The Squamish Nation lost one of its most beloved members with the recent death of Jerry Nahanee (November 13, 1948 – March 27, 2015). His full name was Gerald Richard Nahanee, but family and friends fondly knew him as Kanaka in respect of his family’s deep Hawaiian roots. Kanaka is a Polynesian term which simply means person or human being. Yet Jerry was far from an ordinary human being.
We sat down with brothers Larry (“Shucks”) and Wes Nahanee in the Mosquito Creek Marina and Squamish Ocean Canoe Family Clubhouse to reminisce about their cousin Jerry who was a fixture at The Creek Marina. Their mother Leona and Kanaka were first cousins.
“His first job at the marina was as night watchman, his first job out of school 43 years ago,” Larry explained.
Over the many decades of working here Jerry would volunteer, coordinate, and mastermind many projects that bear his handiwork.
“He was so good with his hands. He was humble and if you needed help he was glad to help but would wait to be asked. His mind already knew how it should be done, all you had to do was ask. If a project was being started he would never jump in front of anybody and say ‘this is what I did’. He didn’t ask for glory. He did it from his heart and he didn’t need recognition.”
Kanaka’s hands touched so much on the marina grounds, from the carved canoe and marina sign at the entrance to the marina near the railway tracks to the welcome figures along the trail. His work shop was where he carved and painted his paddles and other handicrafts. He made weaving looms for the women, and dance paddles for their regalia. Although few knew it, Kanaka loved to work with cedar, but he was allergic to the aromatic wood. After working on projects, despite wearing masks and protective gear, his lungs would be infected, but he was driven to continue creating.
Larry remarked with a deep laugh that their cousin was an entertaining speaker and a jokester. “All the Nahanees make light of life. Kanaka was always like that; he would joke about things all the time to keep the mood light.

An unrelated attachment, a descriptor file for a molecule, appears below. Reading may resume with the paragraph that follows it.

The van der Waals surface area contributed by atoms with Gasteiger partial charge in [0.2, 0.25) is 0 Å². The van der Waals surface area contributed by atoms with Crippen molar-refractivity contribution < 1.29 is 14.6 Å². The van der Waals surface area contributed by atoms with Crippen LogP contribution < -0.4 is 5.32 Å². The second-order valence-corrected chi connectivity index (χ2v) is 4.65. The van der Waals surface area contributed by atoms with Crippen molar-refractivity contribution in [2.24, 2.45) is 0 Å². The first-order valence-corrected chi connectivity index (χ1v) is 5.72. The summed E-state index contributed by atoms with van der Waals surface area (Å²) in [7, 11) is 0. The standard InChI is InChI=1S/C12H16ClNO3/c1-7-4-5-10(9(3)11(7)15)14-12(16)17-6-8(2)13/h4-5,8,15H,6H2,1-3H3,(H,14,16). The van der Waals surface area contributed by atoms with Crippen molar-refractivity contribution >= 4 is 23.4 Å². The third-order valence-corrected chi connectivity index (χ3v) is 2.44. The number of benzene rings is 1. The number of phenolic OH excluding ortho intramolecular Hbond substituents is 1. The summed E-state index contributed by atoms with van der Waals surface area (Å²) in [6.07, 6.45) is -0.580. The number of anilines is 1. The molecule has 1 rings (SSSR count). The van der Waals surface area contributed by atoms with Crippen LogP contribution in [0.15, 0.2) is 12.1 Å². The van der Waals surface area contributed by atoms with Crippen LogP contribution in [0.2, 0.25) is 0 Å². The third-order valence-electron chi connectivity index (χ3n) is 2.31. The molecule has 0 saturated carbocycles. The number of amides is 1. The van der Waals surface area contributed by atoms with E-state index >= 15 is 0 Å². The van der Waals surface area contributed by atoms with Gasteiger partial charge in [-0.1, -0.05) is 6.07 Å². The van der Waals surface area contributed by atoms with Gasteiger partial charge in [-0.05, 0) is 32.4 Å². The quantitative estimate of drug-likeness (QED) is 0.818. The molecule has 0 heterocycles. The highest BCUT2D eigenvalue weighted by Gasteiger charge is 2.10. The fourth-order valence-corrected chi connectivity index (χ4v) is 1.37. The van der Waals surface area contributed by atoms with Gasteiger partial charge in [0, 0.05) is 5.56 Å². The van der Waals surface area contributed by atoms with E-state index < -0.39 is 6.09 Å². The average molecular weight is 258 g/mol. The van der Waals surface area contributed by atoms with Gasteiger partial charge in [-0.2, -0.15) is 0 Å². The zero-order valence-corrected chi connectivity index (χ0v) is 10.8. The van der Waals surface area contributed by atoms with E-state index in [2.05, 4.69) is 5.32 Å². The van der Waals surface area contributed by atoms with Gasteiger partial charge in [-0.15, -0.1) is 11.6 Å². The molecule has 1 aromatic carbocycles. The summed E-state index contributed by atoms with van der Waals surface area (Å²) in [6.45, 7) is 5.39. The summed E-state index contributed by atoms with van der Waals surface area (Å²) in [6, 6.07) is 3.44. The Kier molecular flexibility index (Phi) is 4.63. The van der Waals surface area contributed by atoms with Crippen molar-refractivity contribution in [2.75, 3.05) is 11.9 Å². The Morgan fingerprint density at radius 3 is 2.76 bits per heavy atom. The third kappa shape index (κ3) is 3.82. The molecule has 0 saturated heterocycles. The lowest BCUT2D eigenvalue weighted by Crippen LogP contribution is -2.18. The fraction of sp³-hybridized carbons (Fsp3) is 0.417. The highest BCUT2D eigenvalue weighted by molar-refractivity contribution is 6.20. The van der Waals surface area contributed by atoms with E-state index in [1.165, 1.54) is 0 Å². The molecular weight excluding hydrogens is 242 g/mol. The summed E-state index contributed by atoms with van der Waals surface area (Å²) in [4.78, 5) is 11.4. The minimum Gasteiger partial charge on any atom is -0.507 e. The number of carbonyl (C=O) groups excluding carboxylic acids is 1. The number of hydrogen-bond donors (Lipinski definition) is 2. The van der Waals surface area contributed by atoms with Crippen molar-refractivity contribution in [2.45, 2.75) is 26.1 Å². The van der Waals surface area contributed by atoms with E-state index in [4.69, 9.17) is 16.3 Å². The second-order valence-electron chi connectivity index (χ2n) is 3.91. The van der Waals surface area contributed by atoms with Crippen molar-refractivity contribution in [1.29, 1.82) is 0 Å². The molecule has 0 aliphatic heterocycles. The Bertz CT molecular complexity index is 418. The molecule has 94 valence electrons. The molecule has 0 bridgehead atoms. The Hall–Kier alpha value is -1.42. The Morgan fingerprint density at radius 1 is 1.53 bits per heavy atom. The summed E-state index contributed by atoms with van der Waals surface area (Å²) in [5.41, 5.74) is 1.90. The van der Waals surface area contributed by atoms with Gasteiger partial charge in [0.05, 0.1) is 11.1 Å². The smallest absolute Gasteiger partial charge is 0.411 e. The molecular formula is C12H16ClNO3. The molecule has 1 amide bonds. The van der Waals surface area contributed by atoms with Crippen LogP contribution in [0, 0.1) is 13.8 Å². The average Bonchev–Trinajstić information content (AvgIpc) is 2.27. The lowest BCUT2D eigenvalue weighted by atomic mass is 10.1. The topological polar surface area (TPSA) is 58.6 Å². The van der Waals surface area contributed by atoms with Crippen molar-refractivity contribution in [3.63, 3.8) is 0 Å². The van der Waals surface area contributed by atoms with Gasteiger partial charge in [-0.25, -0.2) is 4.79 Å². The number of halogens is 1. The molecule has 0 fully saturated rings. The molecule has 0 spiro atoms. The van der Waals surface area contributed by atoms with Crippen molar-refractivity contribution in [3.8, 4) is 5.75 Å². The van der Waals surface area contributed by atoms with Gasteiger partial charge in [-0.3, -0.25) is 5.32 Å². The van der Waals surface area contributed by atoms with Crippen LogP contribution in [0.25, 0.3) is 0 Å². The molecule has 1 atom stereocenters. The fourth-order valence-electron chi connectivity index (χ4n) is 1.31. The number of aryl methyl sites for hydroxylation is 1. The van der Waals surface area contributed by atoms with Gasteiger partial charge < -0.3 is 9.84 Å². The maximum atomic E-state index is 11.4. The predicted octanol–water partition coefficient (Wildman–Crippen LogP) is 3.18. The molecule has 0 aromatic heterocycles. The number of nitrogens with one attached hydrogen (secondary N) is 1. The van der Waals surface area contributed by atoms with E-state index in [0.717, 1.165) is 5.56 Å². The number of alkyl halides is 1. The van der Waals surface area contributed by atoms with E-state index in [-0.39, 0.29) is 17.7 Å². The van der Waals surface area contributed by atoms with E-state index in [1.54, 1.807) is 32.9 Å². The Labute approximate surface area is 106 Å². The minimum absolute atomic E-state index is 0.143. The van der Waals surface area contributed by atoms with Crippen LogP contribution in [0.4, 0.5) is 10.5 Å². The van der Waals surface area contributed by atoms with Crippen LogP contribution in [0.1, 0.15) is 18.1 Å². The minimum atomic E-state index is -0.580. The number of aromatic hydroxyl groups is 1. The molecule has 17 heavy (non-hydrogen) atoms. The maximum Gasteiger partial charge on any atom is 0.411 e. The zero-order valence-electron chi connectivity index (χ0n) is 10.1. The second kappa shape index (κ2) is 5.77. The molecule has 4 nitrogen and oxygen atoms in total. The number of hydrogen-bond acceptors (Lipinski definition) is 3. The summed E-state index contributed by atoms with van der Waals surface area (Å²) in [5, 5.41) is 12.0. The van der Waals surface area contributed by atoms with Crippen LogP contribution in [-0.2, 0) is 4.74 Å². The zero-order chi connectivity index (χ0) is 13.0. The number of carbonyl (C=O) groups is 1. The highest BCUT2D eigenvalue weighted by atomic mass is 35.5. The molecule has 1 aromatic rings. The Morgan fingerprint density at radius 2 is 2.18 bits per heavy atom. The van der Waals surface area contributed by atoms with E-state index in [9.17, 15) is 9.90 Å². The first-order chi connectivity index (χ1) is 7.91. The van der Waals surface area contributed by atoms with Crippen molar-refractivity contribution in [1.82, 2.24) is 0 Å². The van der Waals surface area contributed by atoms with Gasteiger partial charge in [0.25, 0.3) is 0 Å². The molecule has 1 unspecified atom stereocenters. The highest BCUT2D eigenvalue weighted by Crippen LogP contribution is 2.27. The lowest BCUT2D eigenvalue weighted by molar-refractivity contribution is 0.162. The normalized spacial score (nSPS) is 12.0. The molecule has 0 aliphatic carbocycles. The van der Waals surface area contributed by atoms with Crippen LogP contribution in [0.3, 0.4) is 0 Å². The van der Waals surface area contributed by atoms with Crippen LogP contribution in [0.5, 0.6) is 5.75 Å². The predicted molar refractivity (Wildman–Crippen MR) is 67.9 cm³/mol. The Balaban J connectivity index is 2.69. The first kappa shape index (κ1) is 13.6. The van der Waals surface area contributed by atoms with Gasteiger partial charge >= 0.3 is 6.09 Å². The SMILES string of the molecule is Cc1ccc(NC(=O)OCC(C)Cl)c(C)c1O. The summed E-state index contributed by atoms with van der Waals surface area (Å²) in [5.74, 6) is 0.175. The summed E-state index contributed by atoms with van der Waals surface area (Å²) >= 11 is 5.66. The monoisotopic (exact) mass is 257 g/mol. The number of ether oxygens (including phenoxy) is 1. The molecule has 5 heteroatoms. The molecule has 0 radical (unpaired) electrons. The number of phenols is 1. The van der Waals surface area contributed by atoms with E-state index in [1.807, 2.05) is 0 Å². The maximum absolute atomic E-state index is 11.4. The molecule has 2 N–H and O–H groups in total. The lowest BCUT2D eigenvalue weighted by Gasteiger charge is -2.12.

Sadly, unbeknownst to his family, Kanaka was suffering from an advanced disease—ALS. He would be diagnosed in October and die in March. In 25 years of treating ALS patients, his doctor said he had never seen ALS take a person so fast.
“He was getting pretty sick in early fall and that’s how humble he was: he just stayed at home and was sick. He didn’t go to the doctors. I don’t like going to the doctor but I have a five-year-old son Kaleo and I have to stay healthy for him.”
Kanaka’s legacy will live on, especially at the canoe club that is within view of the work shop that was his place to contemplate and ponder, while listening to his Hawiian CD’s while completing his next project. From his late teens to early 30s, Kanaka would race canoes, but he never sang the traditional Squamish songs until he came to the canoe family.
“Kanaka loved singing our songs. He would come to all of our gatherings. He and his wife went to his granddaughter’s school to share some Squamish traditional songs. Like myself as a youngster I was not encouraged to keep up my traditions. In fact, my mother was a residential school survivor who only knew the harsh back of a hand. I didn’t know how to hug anyone until I came to this club. The club has made a positive difference in people’s lives”, remembers Shucks.
Larry has worked for the North Vancouver RCMP for the past 34 years and knows the benefits of community: “This club is not just for Nahanees. It’s for anyone inside or outside our nation. Anyone who wants to experience a drug, alcohol, and violence-free experience.” Jerry Nahanee thrived during his years at the Squamish Ocean Canoe Family, and the club reaped immeasurable rewards from his contributions.
Jerry Nahanee is survived by Theresa Anne (nee Thomas, granddaughter of Chief Dan George), his wife of 45 years; his children Amy and John and many grandchildren and nieces and nephews.
Kanaka Nahanee’s legacy will continue for those who knew him and for those who wish they had.